Central Cariboo Search and Rescue has a new jet boat thanks to a $40,000 infusion of cash from the provincial government.
Chief Rick White said the new boat means CCSAR has “finally” upgraded.
“It’s like going from a four-cylinder car to a Porsche — quite impressive,” White told media Thursday evening as he, captain Don Trim and assistant chief auto-ex Bob Piderman showed off the new boat.
Recalling an incident CCSAR was called to back in the 1990s, White said plane went down in Williams Lake and the crew borrowed a canoe and paddled out to the scene.
“It turned out to be the plane owner’s canoe,” he recalled. “He was about six foot seven inches, 320 pounds, and he said, ‘heh Rick, how are you doing? What were you going to do with that if I was injured?’”
Luckily, they were towed to shore and from that incident CCSAR acquired a 14-foot Zodiac with 25 horse power.
But if they put some people in it, and gear, it doesn’t go much faster than trolling speed.
“You could walk faster,” White quipped. “We’ve had a couple of serious calls last year so it’s great to have the jet boat.”
Piderman said all SAR units in B.C. received similar grants from the provincial government and as a function of the Cariboo Regional District, CCSAR received the $15,000 needed to purchase the jet boat.
The boat came from Mission Safety Services, which is one of CCSAR’s safety equipment suppliers, White said, noting the owner contacted him one day to ask if he knew anyone that was looking for a boat.
“It’s been in fresh water five times,” he added.
Trim said the 23-foot-boat is jet-driven and has the capability to transport an ATV if needed.
“We have a hummingbird fish finder, it’s got a fair amount of electronics, we have four search lights that can be independently manipulated right here and shine 360 degrees,” Trim explained. “The lights are all LED and there are four lights on the back that are also LED. You can light this thing up like a Christmas tree.”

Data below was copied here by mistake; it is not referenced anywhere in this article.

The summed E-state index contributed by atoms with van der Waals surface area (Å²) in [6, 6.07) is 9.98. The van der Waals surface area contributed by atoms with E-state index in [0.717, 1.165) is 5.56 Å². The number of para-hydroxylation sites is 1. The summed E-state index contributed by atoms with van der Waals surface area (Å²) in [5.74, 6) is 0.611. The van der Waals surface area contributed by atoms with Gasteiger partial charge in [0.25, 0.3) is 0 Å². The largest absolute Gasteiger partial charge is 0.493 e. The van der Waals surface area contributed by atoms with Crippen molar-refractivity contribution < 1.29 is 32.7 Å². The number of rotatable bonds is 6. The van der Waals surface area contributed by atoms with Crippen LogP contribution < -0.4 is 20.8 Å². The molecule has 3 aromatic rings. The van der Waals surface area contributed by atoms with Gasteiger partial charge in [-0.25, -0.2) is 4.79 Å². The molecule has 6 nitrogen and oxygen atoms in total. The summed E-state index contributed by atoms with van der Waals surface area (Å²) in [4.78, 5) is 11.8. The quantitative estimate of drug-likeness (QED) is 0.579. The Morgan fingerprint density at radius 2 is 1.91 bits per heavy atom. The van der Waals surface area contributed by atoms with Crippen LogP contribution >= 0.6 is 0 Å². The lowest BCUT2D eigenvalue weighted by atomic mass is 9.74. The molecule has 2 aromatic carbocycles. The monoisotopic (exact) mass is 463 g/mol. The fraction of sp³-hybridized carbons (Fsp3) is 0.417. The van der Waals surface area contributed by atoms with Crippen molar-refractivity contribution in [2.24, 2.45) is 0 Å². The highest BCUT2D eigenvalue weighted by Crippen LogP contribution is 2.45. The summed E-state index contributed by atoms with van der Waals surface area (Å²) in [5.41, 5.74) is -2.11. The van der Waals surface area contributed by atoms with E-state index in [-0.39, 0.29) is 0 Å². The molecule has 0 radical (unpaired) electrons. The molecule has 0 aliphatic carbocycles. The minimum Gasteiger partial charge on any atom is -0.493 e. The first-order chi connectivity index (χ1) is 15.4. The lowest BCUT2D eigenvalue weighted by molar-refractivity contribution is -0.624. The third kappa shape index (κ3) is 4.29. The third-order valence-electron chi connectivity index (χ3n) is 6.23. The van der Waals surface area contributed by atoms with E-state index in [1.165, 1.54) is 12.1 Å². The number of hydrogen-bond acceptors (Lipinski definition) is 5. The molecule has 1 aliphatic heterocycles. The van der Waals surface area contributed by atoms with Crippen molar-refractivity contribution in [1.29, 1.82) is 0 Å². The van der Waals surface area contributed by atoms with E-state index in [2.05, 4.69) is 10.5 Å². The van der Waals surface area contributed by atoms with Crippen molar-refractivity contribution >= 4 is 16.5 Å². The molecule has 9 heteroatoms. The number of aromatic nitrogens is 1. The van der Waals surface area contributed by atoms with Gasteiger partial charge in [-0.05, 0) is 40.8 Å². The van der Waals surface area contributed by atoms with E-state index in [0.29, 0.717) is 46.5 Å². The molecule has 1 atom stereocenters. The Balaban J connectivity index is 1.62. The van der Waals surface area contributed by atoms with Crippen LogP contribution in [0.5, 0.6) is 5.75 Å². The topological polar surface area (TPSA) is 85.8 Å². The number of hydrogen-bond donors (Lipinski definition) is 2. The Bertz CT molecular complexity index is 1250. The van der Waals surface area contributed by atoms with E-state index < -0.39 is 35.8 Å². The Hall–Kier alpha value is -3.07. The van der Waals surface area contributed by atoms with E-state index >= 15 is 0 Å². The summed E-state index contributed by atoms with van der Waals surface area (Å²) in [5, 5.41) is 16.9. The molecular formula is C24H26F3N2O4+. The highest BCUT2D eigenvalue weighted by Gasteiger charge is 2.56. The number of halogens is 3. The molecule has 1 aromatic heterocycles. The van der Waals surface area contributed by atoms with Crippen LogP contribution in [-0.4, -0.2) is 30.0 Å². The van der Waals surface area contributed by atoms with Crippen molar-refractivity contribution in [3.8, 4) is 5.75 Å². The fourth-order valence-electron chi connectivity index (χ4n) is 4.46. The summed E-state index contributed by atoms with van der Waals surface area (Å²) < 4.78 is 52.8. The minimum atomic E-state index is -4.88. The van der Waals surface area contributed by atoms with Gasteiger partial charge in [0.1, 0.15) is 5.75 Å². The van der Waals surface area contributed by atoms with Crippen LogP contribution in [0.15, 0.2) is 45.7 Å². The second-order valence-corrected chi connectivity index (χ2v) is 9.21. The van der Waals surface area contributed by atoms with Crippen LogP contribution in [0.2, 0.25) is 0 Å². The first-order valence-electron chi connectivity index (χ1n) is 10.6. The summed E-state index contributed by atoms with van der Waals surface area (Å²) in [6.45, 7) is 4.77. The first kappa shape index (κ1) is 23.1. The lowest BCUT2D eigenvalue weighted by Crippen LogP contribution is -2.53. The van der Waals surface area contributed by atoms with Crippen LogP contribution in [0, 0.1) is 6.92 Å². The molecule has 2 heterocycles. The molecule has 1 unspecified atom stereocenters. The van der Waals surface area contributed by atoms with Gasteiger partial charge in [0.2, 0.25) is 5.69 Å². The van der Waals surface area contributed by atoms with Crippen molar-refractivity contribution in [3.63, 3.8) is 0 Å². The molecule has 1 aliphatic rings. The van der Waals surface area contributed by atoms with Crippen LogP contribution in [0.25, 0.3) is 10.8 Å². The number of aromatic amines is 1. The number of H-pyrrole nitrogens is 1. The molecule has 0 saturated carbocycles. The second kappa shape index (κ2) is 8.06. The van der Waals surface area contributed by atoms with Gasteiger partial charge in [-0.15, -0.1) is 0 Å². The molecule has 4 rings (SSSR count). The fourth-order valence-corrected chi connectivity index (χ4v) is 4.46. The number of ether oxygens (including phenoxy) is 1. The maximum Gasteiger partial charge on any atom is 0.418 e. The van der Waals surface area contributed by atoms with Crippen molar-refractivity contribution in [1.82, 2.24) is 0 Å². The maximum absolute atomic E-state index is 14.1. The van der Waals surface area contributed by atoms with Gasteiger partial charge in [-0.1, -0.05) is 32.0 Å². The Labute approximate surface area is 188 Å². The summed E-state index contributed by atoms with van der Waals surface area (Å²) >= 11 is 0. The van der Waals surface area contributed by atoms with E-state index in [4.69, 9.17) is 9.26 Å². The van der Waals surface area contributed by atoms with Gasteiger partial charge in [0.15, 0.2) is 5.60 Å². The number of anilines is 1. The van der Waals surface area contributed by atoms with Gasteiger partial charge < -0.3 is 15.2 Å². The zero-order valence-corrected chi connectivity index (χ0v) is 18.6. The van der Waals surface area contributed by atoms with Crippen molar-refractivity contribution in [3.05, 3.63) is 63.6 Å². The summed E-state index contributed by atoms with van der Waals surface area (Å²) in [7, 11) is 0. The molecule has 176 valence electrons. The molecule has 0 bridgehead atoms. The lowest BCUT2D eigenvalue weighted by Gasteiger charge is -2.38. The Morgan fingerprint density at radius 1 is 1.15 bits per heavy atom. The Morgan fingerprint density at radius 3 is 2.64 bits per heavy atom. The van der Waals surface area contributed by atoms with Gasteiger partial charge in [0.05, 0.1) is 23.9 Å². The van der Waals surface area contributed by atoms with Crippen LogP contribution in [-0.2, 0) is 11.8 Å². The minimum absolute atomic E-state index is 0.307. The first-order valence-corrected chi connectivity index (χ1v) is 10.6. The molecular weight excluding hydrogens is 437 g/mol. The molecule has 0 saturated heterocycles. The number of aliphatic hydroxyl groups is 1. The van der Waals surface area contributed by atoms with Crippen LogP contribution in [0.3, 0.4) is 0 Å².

The boat can hold four-crew members easily which is the ideal number, Trim said.
“You are going to need the driver and another person with the boat — everything we do is always with two and you are probably going to want a couple more to pack a stretcher.”
Sometimes B.C. Health Services won’t go to remote locations, so CCSAR members are the ones that go in and bring the patients to them, depending on the situation, Trim added.
White said they’ve taken the new boat out for practices and had six people in there “no problem.”
Because it’s a jet-drive, it is a bit more difficult to operate, Trim said.
“Right now I have been developing a training program. It’s still in the works but I am going to try and finalize it on Sunday, Sept. 2 and then we will start getting members trained. It is not the type of boat you can just get into and go.”
Trim said the jet boat will be limited to still water because operators of it will have to have the necessary knowledge to use it on rivers.
“Once someone gains that knowledge, and is confident, then we can start using it on swift water. It is an actual river boat and made for going up on rocks and stuff like that.”